Wednesday, February 26, 2014

Oscars: BEST PICTURE Preview

     And the big one. The final award of Sunday night and the most coveted. Over the last couple of years, the Oscars have gone really soft, picking more straightforward, entertainment driven films for Best Picture instead of films with more substantial cultural, social and cinematic endeavors. Whether it is the very well-made, suspenseful Argo (2012), the silent film The Artist (2011) or the decent The King's Speech (2010), the Academy has passed are more meaningful films. 2012 should have gone to the more suspenseful and impressive Zero Dark Thirty. In 2011, a very weak year for quality films, but The Descendants was a far better film than The Artist. And in 2010, how do you not award Fincher's brilliant, engrossing The Social Network. It was a far better film then The King's Speech.
     I do not see this changing this year, even though the eventual winner is of far superior quality and filmmaking than of the winners from the last three years. I have a feeling that Gravity is going to win Best Picture. It is entertaining and safe, and one of the best films of the year, but not a Best Picture winner. I feel the same way about American Hustle, which is a soft, entertaining piece of cinema, from a top notch director, but not in the same category as the two films that should be duking it out: 12 Years a Slave and The Wolf of Wall Street. It is not as good Gravity or Her either. This has been one of the best years in film since that amazing year of 1999, but these two films stand far ahead and above the rest. I just wish the Academy would see that. 12 Years a Slave is too real, too graphic and I imagine most of the voters avoided watching it. The Wolf of Wall Street is one of the best social critique films of the last 20 years and one of the funniest, but too vulgar and full of depravity. It is sad that the Academy will be going soft and for just straight entertainment once again. I hope I am wrong and surprised on Sunday night. On a side note, no nomination for the Coen's Inside Llewyn Davis is a flat-out embarrassment on their part as well.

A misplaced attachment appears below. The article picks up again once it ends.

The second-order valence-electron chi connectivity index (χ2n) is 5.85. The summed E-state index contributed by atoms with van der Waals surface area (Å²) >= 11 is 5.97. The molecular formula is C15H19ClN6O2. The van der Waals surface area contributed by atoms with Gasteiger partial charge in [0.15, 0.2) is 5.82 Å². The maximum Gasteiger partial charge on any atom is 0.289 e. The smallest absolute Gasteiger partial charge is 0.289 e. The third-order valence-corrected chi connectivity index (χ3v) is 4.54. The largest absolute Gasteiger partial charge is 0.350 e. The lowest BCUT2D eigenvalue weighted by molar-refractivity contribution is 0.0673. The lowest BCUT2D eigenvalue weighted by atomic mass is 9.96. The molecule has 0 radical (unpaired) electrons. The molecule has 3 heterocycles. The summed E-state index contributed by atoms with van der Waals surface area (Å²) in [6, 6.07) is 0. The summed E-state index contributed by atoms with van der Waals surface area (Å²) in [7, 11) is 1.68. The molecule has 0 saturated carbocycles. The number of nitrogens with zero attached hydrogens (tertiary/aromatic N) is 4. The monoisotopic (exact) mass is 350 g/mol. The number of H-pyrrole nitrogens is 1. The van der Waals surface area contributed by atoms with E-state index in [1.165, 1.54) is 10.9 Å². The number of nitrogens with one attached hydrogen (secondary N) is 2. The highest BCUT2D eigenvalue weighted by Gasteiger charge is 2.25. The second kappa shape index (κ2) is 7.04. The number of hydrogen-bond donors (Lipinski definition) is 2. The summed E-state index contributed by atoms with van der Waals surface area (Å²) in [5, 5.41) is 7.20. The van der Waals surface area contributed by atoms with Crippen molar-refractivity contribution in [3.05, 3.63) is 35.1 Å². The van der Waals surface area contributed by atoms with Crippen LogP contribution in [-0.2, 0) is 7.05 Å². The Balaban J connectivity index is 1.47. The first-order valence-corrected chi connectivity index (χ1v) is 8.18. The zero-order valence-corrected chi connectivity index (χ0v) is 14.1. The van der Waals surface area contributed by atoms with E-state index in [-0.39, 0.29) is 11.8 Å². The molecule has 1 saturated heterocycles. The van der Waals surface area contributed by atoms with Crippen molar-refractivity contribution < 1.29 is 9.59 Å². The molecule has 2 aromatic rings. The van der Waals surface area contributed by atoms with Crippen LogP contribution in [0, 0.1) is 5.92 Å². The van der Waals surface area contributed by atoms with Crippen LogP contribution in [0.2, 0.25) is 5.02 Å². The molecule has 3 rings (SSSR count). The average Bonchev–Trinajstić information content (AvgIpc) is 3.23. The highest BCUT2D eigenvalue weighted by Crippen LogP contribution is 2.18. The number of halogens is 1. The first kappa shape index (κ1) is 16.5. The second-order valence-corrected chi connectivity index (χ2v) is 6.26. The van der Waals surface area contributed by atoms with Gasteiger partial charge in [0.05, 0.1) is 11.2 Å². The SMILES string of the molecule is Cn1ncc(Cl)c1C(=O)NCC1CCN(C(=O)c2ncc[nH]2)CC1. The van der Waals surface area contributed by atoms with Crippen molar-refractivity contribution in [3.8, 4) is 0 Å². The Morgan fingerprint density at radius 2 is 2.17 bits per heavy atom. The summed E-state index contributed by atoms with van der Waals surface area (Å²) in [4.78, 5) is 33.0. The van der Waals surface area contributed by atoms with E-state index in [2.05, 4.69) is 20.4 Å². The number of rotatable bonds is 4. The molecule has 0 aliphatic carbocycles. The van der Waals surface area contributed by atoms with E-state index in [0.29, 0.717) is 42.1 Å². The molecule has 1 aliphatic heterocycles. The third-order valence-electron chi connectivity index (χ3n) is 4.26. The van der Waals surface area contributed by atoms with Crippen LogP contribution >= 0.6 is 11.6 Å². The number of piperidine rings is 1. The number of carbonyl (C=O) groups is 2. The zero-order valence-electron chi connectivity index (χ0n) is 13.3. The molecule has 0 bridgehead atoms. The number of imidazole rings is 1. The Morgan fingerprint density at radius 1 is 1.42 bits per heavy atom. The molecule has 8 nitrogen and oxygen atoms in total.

The Best Picture nominees are:

  • American Hustle, d. David O. Russell   A perfectly acted film of old school Hollywood entertainment, but just not as great as everyone says it is. Russell is fantastic and gets great performances from all involved, but pacing issues and an ending you could see a mile away kept it from being really great. That is not to say I did not enjoy it, but I expected more. The Academy honored it with 10 nominations and it could win the whole thing Sunday night.
  • Captain Phillips, d. Paul Greengrass   Probably the best thriller of the year. Great performances, directing, editing and a wonderful screenplay, this film was excellent from start to finish. Hanks showed what a powerhouse he can still be and a breakout role from Barkhad Abdi really stands out. I do not think it has a shot of winning, but the film received 6 nominations and has a real shot in the screenplay and editing categories.
  • Dallas Buyers Club, d. Jean-Marc Vallée   One of the big surprises of the year and easily one of the finest acted films, featuring career-defining turns form nominated stars Matthew McConaughey and Jared Leto. A film full of education, hope, anger and fight. It has been one of the best reviewed movies of the year and rightfully so. It is hard not to walk out of theater with dry eyes. The film received 6 nominations and will win for Best Actor and Best Supporting Actor.